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YOUR WIN A FREE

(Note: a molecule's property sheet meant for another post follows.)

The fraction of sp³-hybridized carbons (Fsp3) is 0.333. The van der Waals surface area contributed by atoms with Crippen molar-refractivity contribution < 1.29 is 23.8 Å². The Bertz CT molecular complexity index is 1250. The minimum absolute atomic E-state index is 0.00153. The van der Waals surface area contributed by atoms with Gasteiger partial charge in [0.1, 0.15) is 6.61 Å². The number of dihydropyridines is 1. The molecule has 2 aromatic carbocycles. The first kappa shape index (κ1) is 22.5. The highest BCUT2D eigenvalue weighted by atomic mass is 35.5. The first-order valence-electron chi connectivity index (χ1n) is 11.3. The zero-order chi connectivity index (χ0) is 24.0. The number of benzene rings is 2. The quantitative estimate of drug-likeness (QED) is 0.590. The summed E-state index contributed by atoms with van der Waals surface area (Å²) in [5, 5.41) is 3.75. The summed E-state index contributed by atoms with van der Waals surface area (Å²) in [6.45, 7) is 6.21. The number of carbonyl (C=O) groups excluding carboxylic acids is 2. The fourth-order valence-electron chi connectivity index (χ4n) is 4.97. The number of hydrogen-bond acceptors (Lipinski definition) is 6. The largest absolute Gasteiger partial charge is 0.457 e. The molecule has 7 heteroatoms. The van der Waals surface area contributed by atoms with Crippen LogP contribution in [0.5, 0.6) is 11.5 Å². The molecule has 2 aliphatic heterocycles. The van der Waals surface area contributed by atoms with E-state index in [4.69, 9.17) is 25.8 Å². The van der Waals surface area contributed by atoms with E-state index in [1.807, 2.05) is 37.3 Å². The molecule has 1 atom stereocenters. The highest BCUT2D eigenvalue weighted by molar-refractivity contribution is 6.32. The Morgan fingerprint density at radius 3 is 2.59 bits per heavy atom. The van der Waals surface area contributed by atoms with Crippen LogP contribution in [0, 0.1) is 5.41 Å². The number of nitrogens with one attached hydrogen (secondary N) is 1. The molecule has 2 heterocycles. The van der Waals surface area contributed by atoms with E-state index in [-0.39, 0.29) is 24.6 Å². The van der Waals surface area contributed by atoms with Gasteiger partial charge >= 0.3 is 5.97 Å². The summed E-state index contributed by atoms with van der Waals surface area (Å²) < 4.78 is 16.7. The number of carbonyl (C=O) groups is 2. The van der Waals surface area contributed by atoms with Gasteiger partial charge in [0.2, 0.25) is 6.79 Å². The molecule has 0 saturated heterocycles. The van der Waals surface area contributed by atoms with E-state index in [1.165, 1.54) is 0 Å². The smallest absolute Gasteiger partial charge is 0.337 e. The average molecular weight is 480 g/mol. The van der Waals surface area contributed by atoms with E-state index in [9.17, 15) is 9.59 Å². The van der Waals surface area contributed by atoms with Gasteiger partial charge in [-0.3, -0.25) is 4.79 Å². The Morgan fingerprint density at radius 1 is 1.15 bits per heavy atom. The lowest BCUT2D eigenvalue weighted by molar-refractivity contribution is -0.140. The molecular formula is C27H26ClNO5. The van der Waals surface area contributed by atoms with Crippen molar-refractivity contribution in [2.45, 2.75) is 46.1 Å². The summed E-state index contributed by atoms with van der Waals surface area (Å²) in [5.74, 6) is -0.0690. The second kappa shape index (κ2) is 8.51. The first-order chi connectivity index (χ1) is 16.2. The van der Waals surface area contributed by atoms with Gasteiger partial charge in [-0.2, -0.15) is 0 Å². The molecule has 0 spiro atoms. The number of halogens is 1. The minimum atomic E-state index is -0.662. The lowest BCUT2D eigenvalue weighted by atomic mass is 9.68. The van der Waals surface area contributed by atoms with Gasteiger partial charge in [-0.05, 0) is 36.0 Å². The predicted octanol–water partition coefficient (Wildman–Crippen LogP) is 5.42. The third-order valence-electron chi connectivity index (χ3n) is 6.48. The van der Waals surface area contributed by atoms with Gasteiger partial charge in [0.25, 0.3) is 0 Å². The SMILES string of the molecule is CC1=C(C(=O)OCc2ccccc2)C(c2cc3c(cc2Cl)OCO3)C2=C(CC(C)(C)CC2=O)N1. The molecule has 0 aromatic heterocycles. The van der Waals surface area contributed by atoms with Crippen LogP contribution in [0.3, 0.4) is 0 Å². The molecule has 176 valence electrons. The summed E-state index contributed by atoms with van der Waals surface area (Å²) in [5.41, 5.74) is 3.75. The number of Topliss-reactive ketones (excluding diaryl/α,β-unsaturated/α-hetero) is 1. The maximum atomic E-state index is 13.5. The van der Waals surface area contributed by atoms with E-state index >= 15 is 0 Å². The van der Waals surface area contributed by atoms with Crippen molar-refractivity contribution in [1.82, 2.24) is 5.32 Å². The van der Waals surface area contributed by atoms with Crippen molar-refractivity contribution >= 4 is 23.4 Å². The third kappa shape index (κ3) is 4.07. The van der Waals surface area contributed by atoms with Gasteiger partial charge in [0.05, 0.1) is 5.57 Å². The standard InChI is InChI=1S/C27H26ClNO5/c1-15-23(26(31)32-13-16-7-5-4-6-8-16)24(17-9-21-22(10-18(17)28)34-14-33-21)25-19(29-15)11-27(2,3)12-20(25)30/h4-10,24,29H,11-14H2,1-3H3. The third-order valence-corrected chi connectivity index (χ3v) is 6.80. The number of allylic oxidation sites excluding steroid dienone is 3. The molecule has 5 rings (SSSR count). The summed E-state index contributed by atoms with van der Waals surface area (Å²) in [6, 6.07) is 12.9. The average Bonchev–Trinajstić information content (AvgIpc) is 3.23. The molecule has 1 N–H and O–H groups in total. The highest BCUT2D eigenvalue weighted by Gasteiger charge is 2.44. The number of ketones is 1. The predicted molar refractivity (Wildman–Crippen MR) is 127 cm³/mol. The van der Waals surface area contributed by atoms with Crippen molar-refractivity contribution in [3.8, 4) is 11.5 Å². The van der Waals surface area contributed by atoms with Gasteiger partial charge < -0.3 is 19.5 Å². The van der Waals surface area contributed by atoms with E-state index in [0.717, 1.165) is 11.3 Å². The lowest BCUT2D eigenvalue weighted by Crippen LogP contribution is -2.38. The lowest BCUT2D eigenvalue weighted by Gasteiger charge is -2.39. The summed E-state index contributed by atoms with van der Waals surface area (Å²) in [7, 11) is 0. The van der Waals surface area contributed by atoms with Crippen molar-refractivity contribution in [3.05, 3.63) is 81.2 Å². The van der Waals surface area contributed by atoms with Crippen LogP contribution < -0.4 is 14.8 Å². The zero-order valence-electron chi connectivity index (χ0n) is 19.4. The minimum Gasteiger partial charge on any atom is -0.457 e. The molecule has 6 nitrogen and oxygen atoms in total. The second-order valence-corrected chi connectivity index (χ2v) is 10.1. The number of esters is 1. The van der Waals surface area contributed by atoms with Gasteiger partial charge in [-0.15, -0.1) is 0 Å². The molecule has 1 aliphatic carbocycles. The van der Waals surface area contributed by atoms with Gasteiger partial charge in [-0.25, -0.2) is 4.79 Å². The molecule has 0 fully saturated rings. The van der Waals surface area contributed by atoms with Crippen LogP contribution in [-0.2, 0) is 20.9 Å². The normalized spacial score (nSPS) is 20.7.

FIGHTING ’P TO EUROPE NEWSWEEKIY EE PAGE 7 \ -> VOL. 1, NO. 15 PWeekivd "«*6i8 CHICAGO, DECEMBER 18, 1948 5 CENTS I Rent Chief Shogren says:— FI,-, .. ALT! NO BAR TO RE PICKET for traffic lights at Drexel-Oakland corner. Mrs. Phyllis Pildes, 850 E. 40th st.( and Mrs. Bernadine Masser, 852 E. 40th st., of the Oakland Child Study Group get thg signature of Mrs. Katherine Fowles (r), 4?65 Drexel on petition addressed to Chi cago Park Board and 2nd and 4th Ward aldermen. Chicago’s rent director admitted this week that his office would grant rent increases even to landlords whose tenements harbor fire and health hazards. When a Standard reporter asked Norman B. Shogren, chief of the Chicago area rent office, if he considers it the job of his office to check on a landlord’s compliance with the city’s health and fire codes, Shogren answered flatly: “No. We can’t go into that.” As innumerable landlords i o f substandard tenements were handed a rent-boost bon anza, landlords were promised three weeks service on in crease requests and they were advised by Shogren on the surest methods of clinching rent boosts. The Standard presented Sho gren with a list of ^ub-standard tenements on the Near North Side where rents have swelled after landlords carted in dilapi dated assortments of furniture. After checking into the list, Shogren reported back that the increases were “in order and to my satisfaction.” (Photos of some of these apartments are on page 8.) He made one exception of a flagrant rent raise which he said an examiner would re-inves tigate. “Service” Assures Boost Shogren, an alumnus of his father’s large real estate firm, brushed aside the decrepit state Chicagoans say Rights Bill OK—'Make it work' By Bob Lucas In Paris last Friday a historic document was adopted by the United Nations General Assembly, but on 47th and South Parkway there are a few doubts about the Declara tion on Human Rights. A survey this week by The Standard revealed a feeling of hope mixed with sceptic ism among Southsiders. Most of those interviewed thought it was “a fine thing, but-” Of the half dozen persons polled by The Standard few were familiar with the declara tion and its 30 articles. One or two had heard about the human rights bill and the role of Eleanor Roosevelt in formulat ing it. Perhaps the most articulate seas Joe Johnson, author of an unpublished manuscript on lynching. Said Johnson, “The fact that this U.N. Bill of Hu man Rights is based on the bill submitted by the American delegation to the UN places a heavy moral responsibility of the United States government to see to it that the disparity be tween the declaration provisions and the anti-democratic prac tices in our country—segrega tion, discrimination, lynching and the propagation of racial prejudice—should be eliminated forthwith." Article 16 and 25, which un derline the rights of women throughout the world, most im pressed Jean Govann of 362 E. Max Steinberg to appear here for report on Israel Max Steinberg, secretary treasurer of the American Jew ish Labor Council, just back from a tour of the Middle East and Europe, will offer a “Report from the Israeli Battlefront’’ in Chicago, Wednesday, Dec. 22, at 8:00 p.m. Steinberg will appear at the Jewish People’s Institute, 3500 W. Douglas Blvd., under spon sorship of the American Jewish Labor Committee, whose Chi cago division chairman, Abe FeinglasS, will act as master of ceremonies for the meeting. Among entertainers will be Cantor Benjamin Landsman and Concert Pianist Ruth Kaufman. 53rd St. The Declaration itself “is very nice,” she said. “I only wish they were true, especially those two articles.” They Sound Good Anna Redmon, 3426 Michigan Ave., commented: “All the articles sound good, but I’m afraid most people will merely glance at it nd put it down.” The “right to work” article Number 23, which includes equal pay for equal work re gardless of color or sex, caught her eye. “It’s not like that over here, even at the plant where I work.” She is employed by a large printing firm. “Actually, I don’t think there is one of of these articles the United States really practices,” Miss Redmon added. Businessman Amos White, 517 E. 63rd St., was more optimistic. He felt the adoption of the dec laration would “make it better for all nations and all mankind, not only in the United States.” “Some of it is OK and it sounds reasonable,” stated Joe Smith, 6200 Rhodes St. “But so many people don’t have these rights. I think things would be much better if they were put into effect.” A veteran, who Is attending Continued oh page 7 of these flats, stating: “If a land lord adds a scrvicsuch as ad dition of furniture, we must al low increases. We don’t penalize a landlord because he has a sub standard house to begin with.” When James F. Driscoll, depu ty building commissioner for Chicago, was asked if he knew of any case where building in spectors were consulted on com pliance with city code standards before the federal rent office granted increases, Driscoll re plied he knew of no such case. Many Hikes Granted Meantime, figures released by Shogren’s office for the first 11 months of 1948 revealed that : any landlord who walks into the rent office has three chances out of four of walking out with a rent increase in his fist. Of 21,015 petitions for boosts, 15, 823 were granted. The office had no figures handy to compare tenants’ petitions against de creases o r refunds arranged. Whether such figures are even tabulated could not be learned. Shogren reported to apartment operators this week that over 167,000 rent hikes were granted by his office up to Nov. 1. This was by way of encouranging them to use his office rather than whacking tenants with il legal boosts. City to pay lor probe of phone profit juggle Chicago’s City Council this week appropriated $35,000 for investigation of the Illinois Bell Telephone Company's books but phone users were still uncertain that a $34,000,000 a year increase had been averted. Alderman Clarence P. Wagner (14th) announced the City Council action as the Illi nois Commerce Commission moved back to Chicago to re sume hearings on the rate case. Corporation Counsel Benjamin Adamowski was to ask the Com mission to defer any ruling un til the study of the Company’s books and rate structure had been completed. Wagner said it would take at least a month to finish the inquiry. Whether the lame-duck ICC— appointed by ex-Governor Dwight Green — would comply with Adamowski’s request was doubtful. The Commission had not even replied to an earlier motion by spokesmen for 31 Illi nois communities asking that its own funds be used for the same kind of inquiry into the phone company books. Still Uneasy However, even if the delay was granted, phone users could still feel uneasy over the possi bility that their Bell bills would go up an average of $12 a year after the inquiry has been com pleted. There were two reasons for this uneasiness: Alderman Wagner apparently has been designated by the City Council to oversee the inquiry as chairman of the utilities com mittee. He’s the same Alderman Wagner who handled the same kind of inquiry into the Com monwealth Edison Company last year when that firm asked a re newal of its franchise — and Commonwealth got virtually everything it wanted, at the ex pense of the tax-payer and con sumer. The persistent refusal of Gov - elect Adlai Stevenson to com ment or intervene in the Tele phone Company rate case left the impression that Stevenson may favor an increase. Steven son will shortly appoint the members of the new Illinois Commerce Commission which goes into office in January. Meantime, the Illinois Bell Telephone Co. was moving ahead in its attempt to obtain rate in creases ranging from 33 to 60 percent in Lake and Porter counties, Indiana. The Lake County Citizens Welfare League protested the request, pointing out that Illinois Bell put $15, 000,000“Into a depreciation fund last year when that fund had already pyramided to $169,000 - 000. Power companies show profit hike WASHINGTON (FP)—Pri vately owned electric utilities companies had a net income of nearly $48 million in October, 1948, a boost of 5.3 percent over the net income figure of Oc tober 1947, the Federal Power Commission said this week.